Cloud-native low-code platforms rival third-party options
To choose between native and third-party low-code tools, application development teams need to weigh the benefits of consolidation against the risk of lock-in.
As the adoption of no-code and low-code platforms grows, some businesses struggle to decide whether to stick with a third-party vendor or adopt a native offering from their cloud provider.
A no-code or low-code programming tool enables you to write software with minimal custom programming. Enterprises can implement most of the functionality with pre-built features and APIs, and most of these platforms provide graphic interfaces that let users point and click to build an application. These tools have assumed a larger presence within businesses, where they open up application development to nontechnical staff.
There are about a dozen major no-code or low-code platforms currently on the market. The majority are from third-party vendors, such as Appian, Zoho and OutSystems, that are not in the general-purpose, public cloud hosting business. Typically, a team can create low-code software with these platforms and then deploy the software to any public cloud host.
But top cloud providers, such as Microsoft, IBM and Google, have also entered the market. These big names can be an easier and more attractive option, but they come with their own risks.
The consolidation of cloud infrastructure and services can ease management and monitoring. In some cases, the use of a low-code tool that is part of a larger cloud platform you already use can advance that strategy, and decrease complexity and cost.
No-code or low-code platforms from major public cloud providers include the following:
- App Maker on Google Cloud Platform;
- Mendix on IBM Cloud; and
- PowerApps on Microsoft.
Additionally, AWS plans to build a low-code platform for its cloud.
However, these native tools do present some risk -- particularly around vendor lock-in. The level of risk varies among providers. Microsoft PowerApps and Mendix are both relatively agnostic low-code platforms. PowerApps, for example, provides connectors that enable applications to connect to third-party infrastructure, and users can create custom connectors for resources that are not officially supported. Mendix, for its part, retains its independent, pure-play roots, despite its integration with IBM Cloud.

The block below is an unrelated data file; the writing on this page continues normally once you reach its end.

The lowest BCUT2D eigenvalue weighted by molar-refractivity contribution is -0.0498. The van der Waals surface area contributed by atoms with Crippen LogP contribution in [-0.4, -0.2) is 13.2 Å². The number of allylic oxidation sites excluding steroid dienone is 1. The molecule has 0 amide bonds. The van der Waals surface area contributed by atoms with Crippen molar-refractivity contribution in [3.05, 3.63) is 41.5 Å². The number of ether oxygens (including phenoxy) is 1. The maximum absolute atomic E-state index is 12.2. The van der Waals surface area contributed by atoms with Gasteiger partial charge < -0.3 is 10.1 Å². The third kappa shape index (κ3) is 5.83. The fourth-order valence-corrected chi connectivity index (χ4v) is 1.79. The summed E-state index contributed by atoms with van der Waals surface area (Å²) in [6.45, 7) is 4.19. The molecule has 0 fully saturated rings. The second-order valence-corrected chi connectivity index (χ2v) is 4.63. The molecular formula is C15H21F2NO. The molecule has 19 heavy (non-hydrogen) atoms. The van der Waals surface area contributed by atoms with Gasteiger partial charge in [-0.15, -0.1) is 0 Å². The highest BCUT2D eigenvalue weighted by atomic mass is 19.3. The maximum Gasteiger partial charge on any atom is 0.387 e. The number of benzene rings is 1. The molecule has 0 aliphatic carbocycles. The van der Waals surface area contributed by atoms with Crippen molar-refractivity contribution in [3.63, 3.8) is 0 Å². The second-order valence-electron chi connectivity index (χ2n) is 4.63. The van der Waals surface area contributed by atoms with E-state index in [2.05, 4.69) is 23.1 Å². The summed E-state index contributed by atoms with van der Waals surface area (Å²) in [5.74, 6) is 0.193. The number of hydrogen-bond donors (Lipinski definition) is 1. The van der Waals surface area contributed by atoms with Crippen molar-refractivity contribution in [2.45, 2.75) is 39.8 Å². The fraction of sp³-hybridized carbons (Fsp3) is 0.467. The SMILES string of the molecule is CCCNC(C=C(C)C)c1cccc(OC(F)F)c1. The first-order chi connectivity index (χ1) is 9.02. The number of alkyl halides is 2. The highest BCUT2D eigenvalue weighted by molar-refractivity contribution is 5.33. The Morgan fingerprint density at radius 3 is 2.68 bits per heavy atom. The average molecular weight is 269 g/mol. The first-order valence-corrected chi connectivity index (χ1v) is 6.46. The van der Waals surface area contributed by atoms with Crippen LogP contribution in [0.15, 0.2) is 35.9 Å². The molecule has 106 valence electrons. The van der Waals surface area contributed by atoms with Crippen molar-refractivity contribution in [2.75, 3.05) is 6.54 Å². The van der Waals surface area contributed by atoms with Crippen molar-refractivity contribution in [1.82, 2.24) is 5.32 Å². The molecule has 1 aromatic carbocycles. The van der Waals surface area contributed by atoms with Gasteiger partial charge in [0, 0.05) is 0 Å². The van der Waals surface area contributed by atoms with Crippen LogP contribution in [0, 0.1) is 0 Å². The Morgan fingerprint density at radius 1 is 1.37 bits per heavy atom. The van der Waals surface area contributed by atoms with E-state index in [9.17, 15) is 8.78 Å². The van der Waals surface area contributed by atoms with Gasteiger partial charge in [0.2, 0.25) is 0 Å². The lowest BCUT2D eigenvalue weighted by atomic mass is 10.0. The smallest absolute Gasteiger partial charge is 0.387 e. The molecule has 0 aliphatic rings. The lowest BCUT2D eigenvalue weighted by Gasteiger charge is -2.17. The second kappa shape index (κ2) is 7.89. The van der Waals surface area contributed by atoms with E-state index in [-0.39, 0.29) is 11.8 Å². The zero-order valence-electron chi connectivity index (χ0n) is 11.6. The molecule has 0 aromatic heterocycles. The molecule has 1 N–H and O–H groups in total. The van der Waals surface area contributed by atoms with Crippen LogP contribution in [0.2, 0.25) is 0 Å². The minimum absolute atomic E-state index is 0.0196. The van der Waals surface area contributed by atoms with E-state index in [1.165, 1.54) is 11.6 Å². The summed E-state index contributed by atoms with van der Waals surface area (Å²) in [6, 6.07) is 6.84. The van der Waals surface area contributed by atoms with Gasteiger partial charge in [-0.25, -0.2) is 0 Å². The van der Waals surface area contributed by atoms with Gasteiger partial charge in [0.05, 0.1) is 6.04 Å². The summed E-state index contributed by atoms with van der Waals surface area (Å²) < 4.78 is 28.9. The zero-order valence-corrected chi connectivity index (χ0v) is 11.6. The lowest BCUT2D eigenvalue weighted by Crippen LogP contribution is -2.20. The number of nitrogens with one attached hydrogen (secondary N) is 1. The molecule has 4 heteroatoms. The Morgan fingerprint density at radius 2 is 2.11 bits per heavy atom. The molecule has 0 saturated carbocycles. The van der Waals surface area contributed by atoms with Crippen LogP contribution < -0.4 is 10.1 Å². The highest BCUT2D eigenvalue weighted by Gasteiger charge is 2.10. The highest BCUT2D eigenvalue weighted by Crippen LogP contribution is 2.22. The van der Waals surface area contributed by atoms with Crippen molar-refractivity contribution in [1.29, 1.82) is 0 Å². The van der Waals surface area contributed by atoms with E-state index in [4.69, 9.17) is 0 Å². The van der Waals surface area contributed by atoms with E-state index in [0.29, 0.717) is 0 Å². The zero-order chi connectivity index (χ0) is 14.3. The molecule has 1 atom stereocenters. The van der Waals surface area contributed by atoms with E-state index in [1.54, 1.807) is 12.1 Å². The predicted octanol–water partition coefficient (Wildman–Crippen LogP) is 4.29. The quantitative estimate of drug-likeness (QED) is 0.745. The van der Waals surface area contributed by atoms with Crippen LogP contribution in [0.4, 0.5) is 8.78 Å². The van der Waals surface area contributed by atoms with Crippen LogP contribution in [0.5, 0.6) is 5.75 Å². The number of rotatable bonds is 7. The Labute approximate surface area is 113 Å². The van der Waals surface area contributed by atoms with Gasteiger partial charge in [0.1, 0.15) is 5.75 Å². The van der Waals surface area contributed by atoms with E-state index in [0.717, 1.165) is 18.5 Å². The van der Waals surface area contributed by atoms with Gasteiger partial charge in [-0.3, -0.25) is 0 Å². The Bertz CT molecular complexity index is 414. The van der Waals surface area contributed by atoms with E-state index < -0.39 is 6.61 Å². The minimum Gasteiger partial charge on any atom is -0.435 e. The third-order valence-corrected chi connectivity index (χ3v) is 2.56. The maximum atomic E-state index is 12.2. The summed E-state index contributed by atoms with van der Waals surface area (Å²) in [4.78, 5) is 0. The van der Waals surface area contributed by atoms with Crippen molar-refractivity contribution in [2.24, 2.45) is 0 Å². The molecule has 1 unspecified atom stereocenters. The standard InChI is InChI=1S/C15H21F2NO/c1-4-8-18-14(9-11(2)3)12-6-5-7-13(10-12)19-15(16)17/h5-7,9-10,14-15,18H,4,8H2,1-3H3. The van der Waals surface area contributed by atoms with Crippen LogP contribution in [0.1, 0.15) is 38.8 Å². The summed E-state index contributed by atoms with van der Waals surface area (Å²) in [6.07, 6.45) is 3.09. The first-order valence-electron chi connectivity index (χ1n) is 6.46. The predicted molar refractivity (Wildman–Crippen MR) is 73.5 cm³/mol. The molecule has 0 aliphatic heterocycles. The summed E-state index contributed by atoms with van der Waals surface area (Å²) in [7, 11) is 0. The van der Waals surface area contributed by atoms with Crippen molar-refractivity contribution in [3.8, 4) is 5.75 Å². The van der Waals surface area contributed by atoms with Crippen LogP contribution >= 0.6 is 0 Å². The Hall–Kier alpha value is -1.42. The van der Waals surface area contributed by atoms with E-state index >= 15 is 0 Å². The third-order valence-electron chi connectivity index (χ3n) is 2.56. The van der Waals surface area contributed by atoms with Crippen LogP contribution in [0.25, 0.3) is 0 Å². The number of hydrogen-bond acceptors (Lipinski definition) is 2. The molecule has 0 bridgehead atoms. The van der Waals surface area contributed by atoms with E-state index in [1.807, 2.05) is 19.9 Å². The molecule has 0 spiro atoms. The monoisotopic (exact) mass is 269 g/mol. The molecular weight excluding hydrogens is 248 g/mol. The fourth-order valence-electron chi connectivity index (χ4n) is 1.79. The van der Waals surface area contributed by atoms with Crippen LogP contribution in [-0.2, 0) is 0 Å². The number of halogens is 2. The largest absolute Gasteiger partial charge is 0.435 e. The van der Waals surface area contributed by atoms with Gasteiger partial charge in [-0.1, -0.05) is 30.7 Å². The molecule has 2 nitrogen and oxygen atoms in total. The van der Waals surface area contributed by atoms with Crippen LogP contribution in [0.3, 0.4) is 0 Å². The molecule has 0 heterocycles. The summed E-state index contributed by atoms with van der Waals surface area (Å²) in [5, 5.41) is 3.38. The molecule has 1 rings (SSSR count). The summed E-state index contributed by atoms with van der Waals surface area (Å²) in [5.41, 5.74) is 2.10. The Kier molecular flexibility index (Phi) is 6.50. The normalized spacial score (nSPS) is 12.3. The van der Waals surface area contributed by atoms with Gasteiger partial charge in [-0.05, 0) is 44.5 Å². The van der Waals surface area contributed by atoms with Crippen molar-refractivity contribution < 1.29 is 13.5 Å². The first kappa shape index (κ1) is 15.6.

In contrast, Google App Maker is tied closely to Google Cloud Platform. This tool poses the greatest lock-in risk because it is designed specifically to create applications that will run in Google's cloud using Google resources.
As multi-cloud architectures grow in popularity, a low-code platform that is bound to a particular cloud vendor might become less appealing. Even in cases where a cloud vendor's low-code tools do not pose a high lock-in risk, they will almost certainly be less flexible within a multi-cloud architecture compared to a third-party tool.
In general, low-code tools from cloud providers also require a higher degree of technical sophistication for application development. For example, even though users don't have to be seasoned programmers, they do have to understand the nuances of the APIs and databases of their cloud provider to use the low-code platforms effectively.
In contrast, databases and other additional resources on third-party low-code platforms are designed specifically for use with low-code applications. This makes them easier to use and sets them apart from public cloud resources, which are intended for a wide variety of uses and are typically administered by professional IT staff.
If you need to build a range of low-code applications, cloud providers' native tools -- which support more general-purpose development -- might be the better fit. But if your low-code application development needs are more niche, you might be better served with a platform that caters to that specific focus. For example, if your goal is to build CRM applications, Salesforce's low-code programming tools will likely suit you better than those of a public cloud provider.